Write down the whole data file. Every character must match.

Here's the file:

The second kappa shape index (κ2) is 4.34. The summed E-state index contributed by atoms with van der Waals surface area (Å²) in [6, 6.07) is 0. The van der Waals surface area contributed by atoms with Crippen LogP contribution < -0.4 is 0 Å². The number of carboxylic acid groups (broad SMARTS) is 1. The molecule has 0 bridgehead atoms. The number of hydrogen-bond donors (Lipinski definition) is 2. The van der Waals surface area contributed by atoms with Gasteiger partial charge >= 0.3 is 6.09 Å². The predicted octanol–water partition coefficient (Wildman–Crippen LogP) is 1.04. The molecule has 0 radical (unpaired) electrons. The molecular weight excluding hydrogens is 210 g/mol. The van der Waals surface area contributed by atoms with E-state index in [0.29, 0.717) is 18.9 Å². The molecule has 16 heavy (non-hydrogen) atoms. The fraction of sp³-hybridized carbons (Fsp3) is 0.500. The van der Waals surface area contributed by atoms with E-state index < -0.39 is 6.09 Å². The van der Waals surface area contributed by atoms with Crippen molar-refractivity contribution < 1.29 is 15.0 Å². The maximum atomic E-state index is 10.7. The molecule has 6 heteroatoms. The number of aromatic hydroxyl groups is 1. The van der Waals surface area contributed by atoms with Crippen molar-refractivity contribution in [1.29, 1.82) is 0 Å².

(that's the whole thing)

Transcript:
The second kappa shape index (κ2) is 4.34. The summed E-state index contributed by atoms with van der Waals surface area (Å²) in [6, 6.07) is 0. The van der Waals surface area contributed by atoms with Crippen LogP contribution < -0.4 is 0 Å². The number of carboxylic acid groups (broad SMARTS) is 1. The molecule has 0 bridgehead atoms. The number of hydrogen-bond donors (Lipinski definition) is 2. The van der Waals surface area contributed by atoms with Gasteiger partial charge >= 0.3 is 6.09 Å². The predicted octanol–water partition coefficient (Wildman–Crippen LogP) is 1.04. The molecule has 0 radical (unpaired) electrons. The molecular weight excluding hydrogens is 210 g/mol. The van der Waals surface area contributed by atoms with E-state index in [0.29, 0.717) is 18.9 Å². The molecule has 16 heavy (non-hydrogen) atoms. The fraction of sp³-hybridized carbons (Fsp3) is 0.500. The van der Waals surface area contributed by atoms with E-state index < -0.39 is 6.09 Å². The van der Waals surface area contributed by atoms with Crippen molar-refractivity contribution < 1.29 is 15.0 Å². The maximum atomic E-state index is 10.7. The molecule has 6 heteroatoms. The number of aromatic hydroxyl groups is 1. The van der Waals surface area contributed by atoms with Crippen molar-refractivity contribution in [1.29, 1.82) is 0 Å².